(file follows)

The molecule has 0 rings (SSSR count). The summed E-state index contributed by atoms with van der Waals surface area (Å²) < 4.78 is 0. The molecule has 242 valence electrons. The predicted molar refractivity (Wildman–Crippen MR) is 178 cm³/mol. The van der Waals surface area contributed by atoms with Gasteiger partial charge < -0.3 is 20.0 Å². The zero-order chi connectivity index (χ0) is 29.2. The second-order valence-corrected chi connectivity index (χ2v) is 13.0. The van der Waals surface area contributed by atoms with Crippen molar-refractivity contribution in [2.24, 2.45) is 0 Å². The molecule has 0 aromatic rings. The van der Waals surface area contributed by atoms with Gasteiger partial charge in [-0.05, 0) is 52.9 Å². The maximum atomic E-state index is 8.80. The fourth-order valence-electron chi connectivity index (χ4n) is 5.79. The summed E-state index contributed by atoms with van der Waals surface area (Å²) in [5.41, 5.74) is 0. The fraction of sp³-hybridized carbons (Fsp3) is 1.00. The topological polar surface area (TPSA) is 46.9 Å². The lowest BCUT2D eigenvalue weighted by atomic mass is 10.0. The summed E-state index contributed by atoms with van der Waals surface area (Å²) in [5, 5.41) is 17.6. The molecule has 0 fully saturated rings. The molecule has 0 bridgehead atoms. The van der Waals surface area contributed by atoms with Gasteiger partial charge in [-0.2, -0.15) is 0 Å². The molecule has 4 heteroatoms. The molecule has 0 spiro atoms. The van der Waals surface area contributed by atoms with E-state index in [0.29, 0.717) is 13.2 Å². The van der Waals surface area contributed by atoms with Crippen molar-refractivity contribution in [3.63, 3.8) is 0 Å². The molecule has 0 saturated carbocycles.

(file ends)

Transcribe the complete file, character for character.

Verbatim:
The molecule has 0 rings (SSSR count). The summed E-state index contributed by atoms with van der Waals surface area (Å²) < 4.78 is 0. The molecule has 242 valence electrons. The predicted molar refractivity (Wildman–Crippen MR) is 178 cm³/mol. The van der Waals surface area contributed by atoms with Gasteiger partial charge < -0.3 is 20.0 Å². The zero-order chi connectivity index (χ0) is 29.2. The second-order valence-corrected chi connectivity index (χ2v) is 13.0. The van der Waals surface area contributed by atoms with Crippen molar-refractivity contribution in [2.24, 2.45) is 0 Å². The molecule has 0 aromatic rings. The van der Waals surface area contributed by atoms with Gasteiger partial charge in [-0.05, 0) is 52.9 Å². The maximum atomic E-state index is 8.80. The fourth-order valence-electron chi connectivity index (χ4n) is 5.79. The summed E-state index contributed by atoms with van der Waals surface area (Å²) in [5.41, 5.74) is 0. The fraction of sp³-hybridized carbons (Fsp3) is 1.00. The topological polar surface area (TPSA) is 46.9 Å². The lowest BCUT2D eigenvalue weighted by atomic mass is 10.0. The summed E-state index contributed by atoms with van der Waals surface area (Å²) in [5, 5.41) is 17.6. The molecule has 0 fully saturated rings. The molecule has 0 bridgehead atoms. The van der Waals surface area contributed by atoms with Gasteiger partial charge in [-0.2, -0.15) is 0 Å². The molecule has 4 heteroatoms. The molecule has 0 spiro atoms. The van der Waals surface area contributed by atoms with E-state index in [0.29, 0.717) is 13.2 Å². The van der Waals surface area contributed by atoms with Crippen molar-refractivity contribution in [3.63, 3.8) is 0 Å². The molecule has 0 saturated carbocycles.